What Is Insulin?

What Is Insulin?

Insulin is a hormone that allows your body to regulate sugar in the blood. It helps to keep your blood sugar levels from getting too high (hyperglycemia) or too low (hypoglycemia). Insulin was discovered as a treatment for diabetes in the 1920s, and soon Eli Lily began producing the extract in great quantities. Prior to this discovery, diabetes was considered untreatable and likely to result in death. Special cells called beta cells in the pancreas make insulin. With each meal, the beta cells release insulin to help the body use sugar in the blood or store it. People with type 1 diabetes cannot make insulin because their beta cells are damaged or destroyed. Those with type 2 diabetes don't make enough insulin or the body can't use it properly. People with either type 1 or type 2 diabetes may need to receive injections of synthetic or animal insulin to help their bodies regulate their blood sugar. Types of Insulin Doctors prescribe different types of injectable insulin to treat diabetes. These are: Rapid-acting insulin: This insulin starts working about 15 minutes after you inject it into the tissue just beneath the skin. It peaks in about one hour but keeps working for two to four hours. It's typically taken before a meal along with a long-acting insulin. There's also a type of rapid-acting insulin, Afrezza, that can be inhaled through the mouth, which may be more convenient for some people. Short-acting insulin: This insulin starts working about 30 minutes after you inject it. It peaks in about two to three hours but keeps working for three to six hours. It's typically given before a meal along with a long-acting insulin. Intermediate-acting insulin: This insulin starts working about two to four hours after you inject it. It peaks in about four to 12 hours but keeps wo Continue reading >>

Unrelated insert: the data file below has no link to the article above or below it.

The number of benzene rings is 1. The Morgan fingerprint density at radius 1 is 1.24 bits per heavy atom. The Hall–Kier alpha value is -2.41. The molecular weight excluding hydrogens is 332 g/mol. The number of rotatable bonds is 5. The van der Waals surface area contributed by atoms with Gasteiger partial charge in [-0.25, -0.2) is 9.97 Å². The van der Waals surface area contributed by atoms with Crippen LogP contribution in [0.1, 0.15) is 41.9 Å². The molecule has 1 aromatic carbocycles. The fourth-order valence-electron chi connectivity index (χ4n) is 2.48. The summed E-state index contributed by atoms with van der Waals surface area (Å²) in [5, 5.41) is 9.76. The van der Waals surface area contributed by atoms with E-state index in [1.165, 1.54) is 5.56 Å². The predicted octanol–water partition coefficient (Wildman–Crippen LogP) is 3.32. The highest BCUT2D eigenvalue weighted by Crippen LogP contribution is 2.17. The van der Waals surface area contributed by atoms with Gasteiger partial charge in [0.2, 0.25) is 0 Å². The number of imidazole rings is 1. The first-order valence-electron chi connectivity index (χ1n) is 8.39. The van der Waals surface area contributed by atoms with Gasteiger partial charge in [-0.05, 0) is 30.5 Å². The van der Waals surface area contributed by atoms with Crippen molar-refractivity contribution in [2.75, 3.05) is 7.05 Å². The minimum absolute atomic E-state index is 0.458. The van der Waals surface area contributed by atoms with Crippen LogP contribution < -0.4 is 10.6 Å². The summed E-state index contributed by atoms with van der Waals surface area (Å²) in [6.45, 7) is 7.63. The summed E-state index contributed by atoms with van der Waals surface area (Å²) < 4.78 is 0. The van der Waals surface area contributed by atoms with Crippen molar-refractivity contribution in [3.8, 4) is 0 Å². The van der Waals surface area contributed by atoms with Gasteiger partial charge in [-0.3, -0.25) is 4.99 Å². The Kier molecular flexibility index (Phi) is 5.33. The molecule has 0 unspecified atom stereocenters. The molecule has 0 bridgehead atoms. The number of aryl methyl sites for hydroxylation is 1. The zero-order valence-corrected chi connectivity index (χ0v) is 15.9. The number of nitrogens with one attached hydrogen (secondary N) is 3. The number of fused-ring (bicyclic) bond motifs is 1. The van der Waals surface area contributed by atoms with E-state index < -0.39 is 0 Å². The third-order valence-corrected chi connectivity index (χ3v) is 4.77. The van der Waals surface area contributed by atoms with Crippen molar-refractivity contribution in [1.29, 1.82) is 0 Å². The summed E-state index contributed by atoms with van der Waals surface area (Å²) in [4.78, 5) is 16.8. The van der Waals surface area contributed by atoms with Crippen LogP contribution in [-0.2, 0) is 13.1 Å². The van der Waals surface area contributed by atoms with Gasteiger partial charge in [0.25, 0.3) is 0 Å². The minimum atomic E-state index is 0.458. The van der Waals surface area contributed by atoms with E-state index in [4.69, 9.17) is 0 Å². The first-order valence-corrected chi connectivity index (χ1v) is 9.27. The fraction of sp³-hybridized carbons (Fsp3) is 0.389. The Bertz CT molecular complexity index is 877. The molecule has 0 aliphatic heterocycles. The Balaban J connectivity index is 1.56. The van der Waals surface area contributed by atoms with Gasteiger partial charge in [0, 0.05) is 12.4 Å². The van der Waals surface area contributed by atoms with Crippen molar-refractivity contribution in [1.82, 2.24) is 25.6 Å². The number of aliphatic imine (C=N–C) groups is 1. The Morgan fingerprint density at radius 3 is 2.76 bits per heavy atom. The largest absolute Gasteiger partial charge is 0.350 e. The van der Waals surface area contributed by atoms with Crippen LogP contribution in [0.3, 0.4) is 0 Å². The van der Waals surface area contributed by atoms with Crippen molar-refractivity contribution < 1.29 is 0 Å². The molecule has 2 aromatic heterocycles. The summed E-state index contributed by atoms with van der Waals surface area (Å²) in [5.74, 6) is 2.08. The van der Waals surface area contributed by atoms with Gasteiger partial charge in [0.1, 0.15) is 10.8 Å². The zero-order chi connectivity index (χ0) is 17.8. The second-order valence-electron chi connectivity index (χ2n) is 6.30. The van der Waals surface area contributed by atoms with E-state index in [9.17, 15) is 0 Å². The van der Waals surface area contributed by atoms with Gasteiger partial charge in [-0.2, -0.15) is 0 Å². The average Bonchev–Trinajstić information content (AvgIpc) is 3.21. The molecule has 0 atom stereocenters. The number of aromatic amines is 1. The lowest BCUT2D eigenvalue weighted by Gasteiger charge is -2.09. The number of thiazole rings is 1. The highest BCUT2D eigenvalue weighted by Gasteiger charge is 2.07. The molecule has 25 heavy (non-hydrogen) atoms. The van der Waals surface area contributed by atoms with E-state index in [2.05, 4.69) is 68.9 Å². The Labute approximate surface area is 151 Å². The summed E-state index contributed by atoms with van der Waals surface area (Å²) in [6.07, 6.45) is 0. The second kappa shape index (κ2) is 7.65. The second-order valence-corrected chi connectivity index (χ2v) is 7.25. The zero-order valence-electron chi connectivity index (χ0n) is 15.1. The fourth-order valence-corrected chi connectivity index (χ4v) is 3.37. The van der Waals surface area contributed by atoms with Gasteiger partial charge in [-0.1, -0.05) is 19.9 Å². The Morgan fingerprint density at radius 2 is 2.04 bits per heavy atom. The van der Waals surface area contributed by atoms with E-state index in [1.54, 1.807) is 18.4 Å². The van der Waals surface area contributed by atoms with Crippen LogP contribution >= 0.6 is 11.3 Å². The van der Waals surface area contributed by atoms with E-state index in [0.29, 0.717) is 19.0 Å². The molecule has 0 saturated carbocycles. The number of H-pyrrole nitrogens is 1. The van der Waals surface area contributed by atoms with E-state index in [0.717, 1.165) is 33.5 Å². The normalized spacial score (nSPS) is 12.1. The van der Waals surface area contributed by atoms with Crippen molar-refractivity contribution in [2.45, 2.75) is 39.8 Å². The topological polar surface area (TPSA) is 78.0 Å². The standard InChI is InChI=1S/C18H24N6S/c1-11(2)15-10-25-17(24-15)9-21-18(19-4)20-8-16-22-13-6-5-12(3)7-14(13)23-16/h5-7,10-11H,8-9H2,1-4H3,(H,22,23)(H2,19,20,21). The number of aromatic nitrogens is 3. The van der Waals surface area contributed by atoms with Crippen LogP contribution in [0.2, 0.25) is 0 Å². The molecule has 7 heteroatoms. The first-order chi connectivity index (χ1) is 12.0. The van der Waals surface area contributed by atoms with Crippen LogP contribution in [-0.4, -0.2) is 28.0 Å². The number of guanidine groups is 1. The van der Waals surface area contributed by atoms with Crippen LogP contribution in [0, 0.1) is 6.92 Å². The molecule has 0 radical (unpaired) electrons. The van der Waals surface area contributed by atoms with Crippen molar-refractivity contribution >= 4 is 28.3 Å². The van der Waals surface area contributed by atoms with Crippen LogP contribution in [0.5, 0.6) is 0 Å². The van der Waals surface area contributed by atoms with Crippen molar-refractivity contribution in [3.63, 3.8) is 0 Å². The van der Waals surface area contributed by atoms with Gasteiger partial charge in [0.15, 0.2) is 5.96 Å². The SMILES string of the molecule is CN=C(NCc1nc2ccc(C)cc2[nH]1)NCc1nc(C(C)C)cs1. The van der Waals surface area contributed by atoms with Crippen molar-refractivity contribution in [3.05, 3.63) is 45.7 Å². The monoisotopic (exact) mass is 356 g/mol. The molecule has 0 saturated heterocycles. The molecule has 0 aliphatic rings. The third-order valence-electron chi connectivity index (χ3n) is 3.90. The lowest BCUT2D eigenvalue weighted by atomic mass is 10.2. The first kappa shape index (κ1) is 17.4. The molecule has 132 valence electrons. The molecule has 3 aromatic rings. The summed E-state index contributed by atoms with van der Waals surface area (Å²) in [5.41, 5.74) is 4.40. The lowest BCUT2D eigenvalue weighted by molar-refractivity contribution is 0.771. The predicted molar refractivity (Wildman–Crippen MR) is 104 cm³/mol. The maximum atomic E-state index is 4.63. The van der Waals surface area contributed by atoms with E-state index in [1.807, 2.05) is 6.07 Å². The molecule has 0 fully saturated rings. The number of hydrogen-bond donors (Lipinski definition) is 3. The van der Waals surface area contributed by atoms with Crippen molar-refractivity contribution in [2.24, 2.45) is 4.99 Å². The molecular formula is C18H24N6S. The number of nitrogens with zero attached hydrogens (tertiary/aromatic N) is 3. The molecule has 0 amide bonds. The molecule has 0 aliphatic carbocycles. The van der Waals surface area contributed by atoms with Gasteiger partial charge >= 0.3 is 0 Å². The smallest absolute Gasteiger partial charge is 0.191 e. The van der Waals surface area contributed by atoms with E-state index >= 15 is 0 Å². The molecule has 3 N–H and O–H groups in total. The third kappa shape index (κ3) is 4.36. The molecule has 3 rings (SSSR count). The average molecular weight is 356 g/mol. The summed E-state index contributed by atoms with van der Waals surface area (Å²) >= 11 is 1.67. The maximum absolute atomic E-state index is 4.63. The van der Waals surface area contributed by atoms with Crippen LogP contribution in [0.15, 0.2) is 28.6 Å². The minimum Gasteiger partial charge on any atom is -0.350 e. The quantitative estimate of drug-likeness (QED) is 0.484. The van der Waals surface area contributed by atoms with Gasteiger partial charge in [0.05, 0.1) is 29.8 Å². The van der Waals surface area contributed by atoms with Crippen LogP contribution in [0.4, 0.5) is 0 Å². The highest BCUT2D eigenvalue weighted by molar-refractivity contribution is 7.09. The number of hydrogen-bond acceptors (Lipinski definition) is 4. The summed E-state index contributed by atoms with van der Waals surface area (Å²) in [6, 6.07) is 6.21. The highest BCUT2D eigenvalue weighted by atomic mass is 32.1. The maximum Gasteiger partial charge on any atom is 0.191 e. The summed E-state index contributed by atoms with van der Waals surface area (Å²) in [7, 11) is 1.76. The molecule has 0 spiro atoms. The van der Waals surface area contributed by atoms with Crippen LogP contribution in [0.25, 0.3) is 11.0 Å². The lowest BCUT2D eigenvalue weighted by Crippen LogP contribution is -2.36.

Side Effects From Synthetic Insulin?

Side Effects From Synthetic Insulin?

Registration is fast, simple and absolutely free so please,join our community todayto contribute and support the site. This topic is now archived and is closed to further replies. I found this site. Its about animal insulin vs. synthetic insulin. I got really afraid when I read about all the side effects from synthetic insulin. Is it really this bad, or is it just this guy who is mad about the animal insulin disappearing from the market? i think synthetic insulin is bad, that is why they made human insulin Isn't synthetic insulin the same as human insulin? i dont think so jon .....humulin = human ....synthetic=fake....lol Some members post a lot, without having anything to say. One can hope this diabetes forum doesnt turn in to a big chitchat. So-called human insulin is synthetic insulin and differs in many ways from real human insulin. Gene modified E-coli bacteria is used to produce human insulin. Human DNA is used to do this modification that is why its called human insulin. The result differs somewhat from real insulin, but it dont stop here. Some molecules in the produced insulin molecule chain are changed to give the insulin certain characteristic. So the end product is definitely synthetic. Only a small amount of the contents in vial is insulin. There is lot of other substances. Some is used to control how fast and how long the insulin should last after its injected. You might be surprised how much you can learn while chit chatting. Back to the point, the human insulin that you inject is synthetic. It was created to replace animal insulin. That was what I thought. Thanks for clarifying for me. Synthetic insulin is horrible. I am a type 2 diabetic and started Lantus. I gained a lot of weight in a short period of time became extremely tired, like could not functio Continue reading >>